Forward our website details to all your friends, relatives and colleagues. Lets shout about this new energy and really get the show on the road here in the


Vince Adams says:
BATS – Conflicting Information

Category: Sustainable Farming & Food, Wildlife & Nature, Wind Power
Tags: ,

The latest reports from the USA highlights that bats are being killed by wind turbines is great numbers. However with small adjustments to the revolution speed we can hugely reduce the number of deaths and cause very little reduction in energy output.

The last report I saw from the UK was by RSPB and indicated that WT’s did not cause anything but minor mortality to bats.

I don’t know which is right or wrong and how much the technology is different say from the States to European models. But its clear we do need to look out for our little friends and rather like Bees understand and rejoice in the work they do for us in reducing insect populations and their effects on crops.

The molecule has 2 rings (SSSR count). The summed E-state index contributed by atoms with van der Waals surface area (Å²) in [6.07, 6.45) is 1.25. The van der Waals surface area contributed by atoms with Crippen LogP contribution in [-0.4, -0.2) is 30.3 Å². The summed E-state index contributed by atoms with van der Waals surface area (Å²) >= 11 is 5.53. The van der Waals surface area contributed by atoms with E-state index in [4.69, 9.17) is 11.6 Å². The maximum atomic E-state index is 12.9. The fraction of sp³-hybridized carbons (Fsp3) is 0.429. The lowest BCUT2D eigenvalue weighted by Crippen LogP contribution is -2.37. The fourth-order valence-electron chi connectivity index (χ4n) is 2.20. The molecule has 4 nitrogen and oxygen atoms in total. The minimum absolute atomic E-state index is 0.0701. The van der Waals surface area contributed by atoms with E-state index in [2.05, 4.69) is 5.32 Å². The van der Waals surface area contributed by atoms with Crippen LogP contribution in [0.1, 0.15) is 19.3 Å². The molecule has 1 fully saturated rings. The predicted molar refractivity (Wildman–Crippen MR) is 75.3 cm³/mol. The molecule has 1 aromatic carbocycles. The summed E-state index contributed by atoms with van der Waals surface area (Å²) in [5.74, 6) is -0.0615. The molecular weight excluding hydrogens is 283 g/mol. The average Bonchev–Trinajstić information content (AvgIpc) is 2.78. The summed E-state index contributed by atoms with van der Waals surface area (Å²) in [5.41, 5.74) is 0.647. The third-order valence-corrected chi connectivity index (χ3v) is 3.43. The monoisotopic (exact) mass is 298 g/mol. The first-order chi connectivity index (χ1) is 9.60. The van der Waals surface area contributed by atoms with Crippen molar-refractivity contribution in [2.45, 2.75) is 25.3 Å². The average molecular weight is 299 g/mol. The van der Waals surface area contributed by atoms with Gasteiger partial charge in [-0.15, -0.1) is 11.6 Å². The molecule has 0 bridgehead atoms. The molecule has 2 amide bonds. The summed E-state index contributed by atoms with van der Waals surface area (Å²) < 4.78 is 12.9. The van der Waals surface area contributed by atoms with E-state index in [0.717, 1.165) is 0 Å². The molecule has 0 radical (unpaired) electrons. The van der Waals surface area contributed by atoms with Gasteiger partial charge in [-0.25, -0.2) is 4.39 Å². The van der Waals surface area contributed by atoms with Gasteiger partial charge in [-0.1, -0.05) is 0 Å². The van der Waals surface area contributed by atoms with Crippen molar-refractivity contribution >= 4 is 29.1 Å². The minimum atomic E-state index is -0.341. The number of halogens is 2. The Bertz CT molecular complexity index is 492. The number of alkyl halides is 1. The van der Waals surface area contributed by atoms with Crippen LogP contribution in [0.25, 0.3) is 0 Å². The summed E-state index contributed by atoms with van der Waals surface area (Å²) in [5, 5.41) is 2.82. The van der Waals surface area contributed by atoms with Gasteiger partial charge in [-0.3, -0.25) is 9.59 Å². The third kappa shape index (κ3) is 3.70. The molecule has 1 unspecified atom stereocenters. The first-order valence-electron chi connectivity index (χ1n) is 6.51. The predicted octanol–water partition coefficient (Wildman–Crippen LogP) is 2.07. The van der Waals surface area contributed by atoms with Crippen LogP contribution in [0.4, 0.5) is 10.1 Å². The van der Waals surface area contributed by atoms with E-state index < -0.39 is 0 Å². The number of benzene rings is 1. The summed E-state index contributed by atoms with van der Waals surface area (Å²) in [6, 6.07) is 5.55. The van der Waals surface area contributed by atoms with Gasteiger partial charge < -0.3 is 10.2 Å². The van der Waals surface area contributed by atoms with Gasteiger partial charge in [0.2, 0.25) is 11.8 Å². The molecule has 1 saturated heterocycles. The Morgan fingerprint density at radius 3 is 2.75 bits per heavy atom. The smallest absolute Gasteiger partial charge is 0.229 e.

We at LGE would welcome more information and input from anyone or any source that might throw more light on this hugely important matter.


Vince Adams says:
Flatford Wildlife Gardens

Category: Sustainable Living, Wildlife & Nature
Tags: , , , , ,

Flatford Wildlife Gardens

One of the reasons that I co-founded Dorsetenergized and then was my love of wildlife. For me the obvious way we can support wildlife is by making our own gardens a haven for insects, birds and other wildlife. Supporting and engaging in the development of renewable energy is another obvious way to help our environment, the fight against global warming and the Planet itself.